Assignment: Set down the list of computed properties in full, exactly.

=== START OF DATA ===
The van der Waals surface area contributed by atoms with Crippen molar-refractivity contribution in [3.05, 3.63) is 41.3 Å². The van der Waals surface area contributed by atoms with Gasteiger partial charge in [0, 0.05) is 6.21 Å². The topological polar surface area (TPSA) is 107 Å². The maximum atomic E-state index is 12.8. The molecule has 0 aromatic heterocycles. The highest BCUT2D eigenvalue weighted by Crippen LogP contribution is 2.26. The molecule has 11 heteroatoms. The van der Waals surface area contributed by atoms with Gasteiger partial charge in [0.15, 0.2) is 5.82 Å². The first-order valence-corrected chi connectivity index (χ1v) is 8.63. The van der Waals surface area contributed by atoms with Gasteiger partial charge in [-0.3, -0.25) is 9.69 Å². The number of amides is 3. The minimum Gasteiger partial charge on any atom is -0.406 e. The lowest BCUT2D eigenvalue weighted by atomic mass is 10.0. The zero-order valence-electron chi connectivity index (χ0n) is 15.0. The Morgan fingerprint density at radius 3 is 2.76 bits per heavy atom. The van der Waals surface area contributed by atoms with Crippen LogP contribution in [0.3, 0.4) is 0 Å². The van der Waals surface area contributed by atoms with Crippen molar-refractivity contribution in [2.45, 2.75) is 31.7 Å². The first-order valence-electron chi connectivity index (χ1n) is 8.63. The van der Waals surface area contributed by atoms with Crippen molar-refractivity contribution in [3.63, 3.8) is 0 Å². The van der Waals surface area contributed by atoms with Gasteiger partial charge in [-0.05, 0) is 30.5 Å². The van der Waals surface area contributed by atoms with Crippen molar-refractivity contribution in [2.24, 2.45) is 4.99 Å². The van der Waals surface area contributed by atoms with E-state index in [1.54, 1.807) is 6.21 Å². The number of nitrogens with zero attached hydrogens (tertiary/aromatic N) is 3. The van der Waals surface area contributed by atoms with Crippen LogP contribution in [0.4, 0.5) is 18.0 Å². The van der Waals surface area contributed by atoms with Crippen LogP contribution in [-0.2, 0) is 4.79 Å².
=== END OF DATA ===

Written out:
The van der Waals surface area contributed by atoms with Crippen molar-refractivity contribution in [3.05, 3.63) is 41.3 Å². The van der Waals surface area contributed by atoms with Gasteiger partial charge in [0, 0.05) is 6.21 Å². The topological polar surface area (TPSA) is 107 Å². The maximum atomic E-state index is 12.8. The molecule has 0 aromatic heterocycles. The highest BCUT2D eigenvalue weighted by Crippen LogP contribution is 2.26. The molecule has 11 heteroatoms. The van der Waals surface area contributed by atoms with Gasteiger partial charge in [0.15, 0.2) is 5.82 Å². The first-order valence-corrected chi connectivity index (χ1v) is 8.63. The van der Waals surface area contributed by atoms with Gasteiger partial charge in [-0.3, -0.25) is 9.69 Å². The number of amides is 3. The minimum Gasteiger partial charge on any atom is -0.406 e. The lowest BCUT2D eigenvalue weighted by atomic mass is 10.0. The zero-order valence-electron chi connectivity index (χ0n) is 15.0. The Morgan fingerprint density at radius 3 is 2.76 bits per heavy atom. The van der Waals surface area contributed by atoms with Crippen LogP contribution in [0.3, 0.4) is 0 Å². The van der Waals surface area contributed by atoms with Crippen molar-refractivity contribution in [2.45, 2.75) is 31.7 Å². The first-order valence-electron chi connectivity index (χ1n) is 8.63. The van der Waals surface area contributed by atoms with Crippen molar-refractivity contribution in [3.63, 3.8) is 0 Å². The van der Waals surface area contributed by atoms with Gasteiger partial charge in [-0.05, 0) is 30.5 Å². The van der Waals surface area contributed by atoms with Crippen molar-refractivity contribution in [2.24, 2.45) is 4.99 Å². The van der Waals surface area contributed by atoms with E-state index in [1.54, 1.807) is 6.21 Å². The number of nitrogens with zero attached hydrogens (tertiary/aromatic N) is 3. The van der Waals surface area contributed by atoms with Crippen LogP contribution in [0.4, 0.5) is 18.0 Å². The van der Waals surface area contributed by atoms with Crippen LogP contribution in [-0.2, 0) is 4.79 Å².